Athyriums are cold hardy, Northern Hemisphere ferns with a few freeze-tolerant strays from temperate South American locales. With limited options from Europe or North America, many of our truly ornamental garden athyriums were introduced from the fern-rich forests of Japan, China, and Korea. Others have been introduced from the outlying areas of the Himalayas. These imports offer a delightful array of subtle to remarkable foliar color and forms to enrich the woodland
Astrolepis sinuata shares the landscape with cactus in the University of California Botanical Garden at Berkeley.
The Japanese painted fern, Athyrium niponicum 'Pictum', growing in tandem with a Japanese maple, Acer palmatum 'Ukigumo'.
palette. Among the many choices, the popular and incredibly adaptable Japanese painted fern is one of the most universally recognized and functional of all gardenworthy ferns.
Athyriums have had a complicated nomenclatural history. Until 1800 they were included in the genus Asplenium, presumably due to the similarity of the indusia. Meanwhile, Deparia and Diplazium, having once been members of the house of Athyrium, with many common characteristics, have been splintered off as separate genera. Relatively shallow stipe grooves, which do not extend to the rachis, separate Deparia, and bivalved indusia distinguish Diplazium. Not surprisingly many of the segregate species are still classified as athyriums in literature, Web sites, and nursery catalogs.
There is no official derivation for the name Athyrium. Some authors suggest the Greek a, without, and thyrium, shield or door, in reference to the late opening or lifting of the indusia; others advocate "sporty" or "to sport." However, in light of the multitude of lady fern cultivars, my favorite, also from the Greek, is athoros, "good at breeding."
Worldwide there are approximately 200 species, more than 60 hybrids (mostly from Japan), and, at one time, within Athyrium filix-femina alone, almost 300 cultivars. I would also like to emphasize (emphatically) here that filix is not spelled felix and the niponicum of the Japanese painted fern has only one p please.
Almost all athyriums are deciduous. The North American natives adjust, usually with exceptional ease, to sites with varying degrees of shade cover to moist, sun-drenched locales. Stout, sometimes branching, rhizomes are erect to long-creeping. Grooved stipes of definitive, assorted colors are usually swollen at the base where whatever scales that may be present are concentrated as well. Blades, with free veins, range from short to tall and modestly pinnate to sumptuously quadripin-nate. Back-to-back C-shaped vascular bundles merge into a U in the upper regions of the stipes. Sori and indusia are variously shaped as an upside-down hooked J, horseshoe, crescent moon or, rarely, rather linear.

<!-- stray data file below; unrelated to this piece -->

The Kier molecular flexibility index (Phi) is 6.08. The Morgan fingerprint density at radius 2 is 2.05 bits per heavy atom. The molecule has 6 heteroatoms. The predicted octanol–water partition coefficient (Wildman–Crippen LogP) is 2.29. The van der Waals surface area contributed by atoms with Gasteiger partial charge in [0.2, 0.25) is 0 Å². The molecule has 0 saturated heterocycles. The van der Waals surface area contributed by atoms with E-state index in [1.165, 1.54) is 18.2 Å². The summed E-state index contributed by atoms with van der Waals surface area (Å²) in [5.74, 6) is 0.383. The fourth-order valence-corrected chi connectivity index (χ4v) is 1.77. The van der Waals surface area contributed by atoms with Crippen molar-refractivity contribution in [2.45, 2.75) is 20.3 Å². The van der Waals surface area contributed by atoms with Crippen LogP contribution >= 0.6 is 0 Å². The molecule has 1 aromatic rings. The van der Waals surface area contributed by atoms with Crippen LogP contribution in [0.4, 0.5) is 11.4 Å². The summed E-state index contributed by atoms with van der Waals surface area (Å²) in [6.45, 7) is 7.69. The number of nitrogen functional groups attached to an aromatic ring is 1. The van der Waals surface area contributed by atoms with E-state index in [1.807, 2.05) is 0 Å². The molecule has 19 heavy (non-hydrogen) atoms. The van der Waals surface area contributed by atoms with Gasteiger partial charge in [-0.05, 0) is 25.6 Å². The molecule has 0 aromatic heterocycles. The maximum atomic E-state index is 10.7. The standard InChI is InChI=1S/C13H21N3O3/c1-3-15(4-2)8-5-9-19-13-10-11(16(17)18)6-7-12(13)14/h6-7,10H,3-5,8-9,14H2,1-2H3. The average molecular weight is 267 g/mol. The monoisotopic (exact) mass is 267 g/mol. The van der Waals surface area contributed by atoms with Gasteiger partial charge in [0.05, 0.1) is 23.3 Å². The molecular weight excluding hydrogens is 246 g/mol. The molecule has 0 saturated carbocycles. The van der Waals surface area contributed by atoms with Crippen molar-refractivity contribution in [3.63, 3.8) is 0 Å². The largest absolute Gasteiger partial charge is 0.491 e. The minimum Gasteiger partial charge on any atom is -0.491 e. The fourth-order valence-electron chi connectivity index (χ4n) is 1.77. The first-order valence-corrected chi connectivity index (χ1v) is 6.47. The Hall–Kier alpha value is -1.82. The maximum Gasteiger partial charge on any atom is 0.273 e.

The fronds lack the strengthening tissue of other fern genera and consequently are structurally delicate and easily snapped. The planting site should be chosen accordingly— away from cruising dogs, feisty squirrels, prevailing winds, and wayward watering systems (including people with a hose in hand). Some species produce fronds continuously throughout the season, and some, particularly the west coast lady fern, even while still producing new fronds can look tattered by midsummer. All appreciate moist, acid soil, withthe western lady, Athyrium filix-femina subsp. cyclosorum, forming 6-ft. (1.8-m) shaggy spires of dense foliage in wet marshlands, towering well above the 3- to 4-ft. (90- to 120-cm) height of the mature male fern.
Fall color comes to Athyrium alpestre in the Cascade Mountains of Washington State.
Not surprisingly, since these ferns are universally common, they have a rich historical collection of associated herbal remedies. Powdered extracts from the rhizome of Athyrium filix-femina, like similar concoctions from Dryopteris filix-mas, were a multipurpose cure for an abundance of ills especially for purging the systems of humans and animals of worms. More romantically, or at least less graphically, adding sprigs of Athyrium foliage to the casks of curing wine was reputed to keep the wine from spoiling.
Propagation is problem-free. Spores germinate readily (sometimes far too freely) in culture or in the garden, and division, especially for those with branching rhizomes such as Athyrium niponicum 'Pictum', is strictly a matter of timing and a sharp knife. While the species generally breed uniformly from spores, most of the cultivars need to be propagated by division or tissue culture to remain true to name and retain their unique characteristics.
With their exceptional hardiness and range of shapes and colors, there should be an Athyrium suitable for, and decorative in, most any landscape design.
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